Regulation has all too often lagged behind technology development and commercialisation. Often new innovations aren’t banned or regulated until after they have been proven to be harmful – and even then corporations frequently and fiercely resist regulation. DDT, thalidomide, asbestos, cane toads are all classic examples of what can go wrong when innovation is driven by corporate interests, the precautionary principle is not applied, and new innovations are launched before they are determined to be safe. A suite of powerful new emerging technologies means that the stakes of such uncontrolled experiments are now significantly higher. The unexpected consequences of some of these technologies could have global ramifications. Many of the issues that Friends of the Earth works on (e.g. climate, coal seam gas, nanotechnology and nuclear) are about challenging technologies that implicity rely on the idea that limitless economic growth is somehow possible and desirable. In order to resist dangerous, unsustainable and unjust technologies and ensure that useful technologies are used equitably we think it is important to shed light on the drivers of technology. This includes the extent to which technological innovation is driven by commercial and military interests and how governments’ further these interests through the funding and promotion of certain technologies. It is for these reasons that Friends of the Earth’s Nanotechnology Project has now become the Emerging Tech Project. In addition to continuing work on nanotechnology, we will begin working on other emerging technologies such as synthetic biology and geoengineering. This change is important for a number of reasons. It means that there will now be an environmental NGO in Australia actively working on these issues. It recognises that many of these technologies are converging in disturbing and risky ways. And it enables us to look more broadly at the structural, political and commercial drivers that these technologies have in common. This is critical. These new technologies have unprecedented global reach and potential impacts at a time when the unwillingness of governments to regulate is also unprecedented. If we don’t deal with the structural failings that underpin the manner in which technologies are being developed and rolled out, we will fail to affect the kind of change that is needed. The Emerging Tech Project will articulate, expose and we hope change the current trajectory that these technologies are on. This edition of
Chain Reaction is in part the beginning of that process. It contains articles from academics, thinkers and activists from all over the world examining emerging technologies in the context of corporate influence over both science and governments. The first part of Chain Reaction explains two of the most worrying emerging technologies – synthetic biology (Jim Thomas) and geoengineering (Clive Hamilton). These technologies are then placed in the context of a history of failures by governments to respond to clear and early warnings of risks associated with a number of technologies (Steffen Foss Hansen). Hansen’s piece demonstrates that there are very few cases where precaution resulted in regulation of non-existent risks, a claim often made by industry and governments. Part 2 explores the corruption of science. Beginning in the 1980s, the ALP began the process of privatising science – a process that has continued to the present. This includes reducing public funding of science; promoting private partnerships with universities; further strengthening the IP system; commodifying knowledge and encouraging entrepreneurial universities and staff. As Philip Mirowski documents in his 2011 book Science Mart, these steps amongst others have resulted in an unprecedented level of corporate control over science and technology at universities. That relationship is now deeply entrenched and utilises a host of mechanisms − including funding of universities, departments and research; public private partnerships; patents and other forms of IP; trade secret regulation; non-disclosure agreements and publication control; technology transfer agreements; hiring of academics as consultants; spin-off companies; and select access to materials. Universities and scientists give a level of credibility to new technologies that corporate interests can’t. They can insulate developments driven by commercial interests from public distrust. They provide respectability, a suggestion of care and safety in the development of the technology, and of objectivity that corporations can’t achieve on their own. At the same time, as Egilman and Bohme outline, there is a significant body of evidence that corporate funding can have major impacts on what research is conducted, how studies are undertaken, the analysis of data and the conclusions reached. As Tombs and Whyte explain, censorship and self-censorship also become naturalised by scientists as they embrace ‘entrepreneurial’ science. CSIRO plant industries, for example, has entered into a number of ‘strategic partnerships’ with biotech companies. These agreements are secret and exempt from release under the Freedom of Information Act, so the only way we can evaluate the impacts of these relationships is to look at the outcomes. As Kath Wilson recounts, Plant Industries fired the only scientist in the department who was openly critical of genetically modified (GM) crops. Since entering into these relationships Plant Industries have been die-hard advocates for GM. When one looks at the amount of corporate money pouring into elite universities, as Kristen Lyons does in her piece on the University of Queensland, the scale of the problem becomes clear. Whole industry funded departments are dedicated to developing commercial technologies − while the conflicts of interest and reputational risks are ignored. Our article on #Crazytech takes a somewhat lighter look at the crazier ideas that technophiles are creating and promoting. The corruption of science has occurred in Australia because successive governments have allowed it to happen. How corporate interests have corrupted government is addressed in Part 3. Some of the measures are well known, such as campaign financing; the revolving doors between industry and government that Kath Wilson exposes; intense and frequent lobbying pressure; and Ministerial trips, dinners and speaking engagements at corporate functions. Mark Diesendorf outlines just how successful such techniques have been for the fossil fuel industry in limiting the growth of the renewable energy industry. However, there are much deeper systemic problems with the way government regulates new technologies. These include the institutionalised belief that social progress is the same thing as continuous technological advancement; that it is somehow possible to achieve limitless growth; and that technology is neutral rather than being subject to the social, political and economic conditions in which it is developed and marketed. These deeply held beliefs have led to government viewing critical regulation to protect human health and the environment as ‘red tape’ and ‘barriers to innovation’. Tager highlights this in a case study of Food Standards Australia New Zealand (FSANZ), and shows an agency that appears to be acting on behalf of corporate interests rather than the public. Miller shows how governments seek to manipulate public opinion through public engagement processes rather than engaging in legitimate dialogue about how new technologies should form part of our future. International mechanisms are also used to further corporate ends – including free trade agreements; agreements relating to the movement of capital and goods; secret tribunals to hear disputes between parties; and the elimination of tariffs that may protect workers or the environment. These international instruments can be used to override the legislation of individual countries. As Rimmer discusses, governments have allowed privately held patents to become a de facto form of ‘governance’ of geoengineering. Finally there is a piece that looks at how techno-utopian narratives are used to further corporate objectives. As we come to grips with the ways in which emerging technologies reflect deeper structural issues with privatised science, corporate immunity from regulation and government failure to represent the public interest, we can begin to grapple with ways to change these structures. There are no simple solutions, but there are solutions. One of the first and critical steps in reversing these trends within emerging technologies is for greater public engagement in these issues. And so, this edition of Chain Reaction is both an expose of a problem that needs far more serious treatment than it has received to date, but also an invitation to you to help find and implement these solutions.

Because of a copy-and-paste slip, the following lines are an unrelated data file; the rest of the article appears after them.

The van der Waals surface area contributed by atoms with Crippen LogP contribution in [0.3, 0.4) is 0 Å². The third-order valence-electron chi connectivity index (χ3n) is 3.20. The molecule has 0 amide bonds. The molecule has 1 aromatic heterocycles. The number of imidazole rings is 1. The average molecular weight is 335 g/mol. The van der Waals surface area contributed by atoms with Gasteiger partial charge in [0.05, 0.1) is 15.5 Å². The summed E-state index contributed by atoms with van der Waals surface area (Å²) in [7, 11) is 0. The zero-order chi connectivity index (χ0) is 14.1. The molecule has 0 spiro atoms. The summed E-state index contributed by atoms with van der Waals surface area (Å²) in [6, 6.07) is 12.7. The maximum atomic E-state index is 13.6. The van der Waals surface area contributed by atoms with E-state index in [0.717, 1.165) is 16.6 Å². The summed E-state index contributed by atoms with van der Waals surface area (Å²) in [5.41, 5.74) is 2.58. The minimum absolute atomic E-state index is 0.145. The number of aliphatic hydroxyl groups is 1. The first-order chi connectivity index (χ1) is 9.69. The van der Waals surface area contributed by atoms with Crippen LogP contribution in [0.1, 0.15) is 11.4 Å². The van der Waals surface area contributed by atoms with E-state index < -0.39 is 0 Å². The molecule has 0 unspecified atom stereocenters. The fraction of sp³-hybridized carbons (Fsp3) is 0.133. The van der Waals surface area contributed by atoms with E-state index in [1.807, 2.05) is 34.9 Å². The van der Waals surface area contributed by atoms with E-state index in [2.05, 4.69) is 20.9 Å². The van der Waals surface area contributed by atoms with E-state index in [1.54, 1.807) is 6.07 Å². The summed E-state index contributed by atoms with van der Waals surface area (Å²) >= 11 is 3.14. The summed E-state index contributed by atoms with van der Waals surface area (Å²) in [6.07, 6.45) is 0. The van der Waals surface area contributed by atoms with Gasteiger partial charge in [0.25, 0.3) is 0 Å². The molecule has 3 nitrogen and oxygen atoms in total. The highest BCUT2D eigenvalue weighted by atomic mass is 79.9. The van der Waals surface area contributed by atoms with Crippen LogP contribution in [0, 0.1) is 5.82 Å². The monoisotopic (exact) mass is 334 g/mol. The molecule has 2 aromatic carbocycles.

Jeremy Tager and Louise Sales are campaigners with Friends of the Earth’s Emerging Tech Project.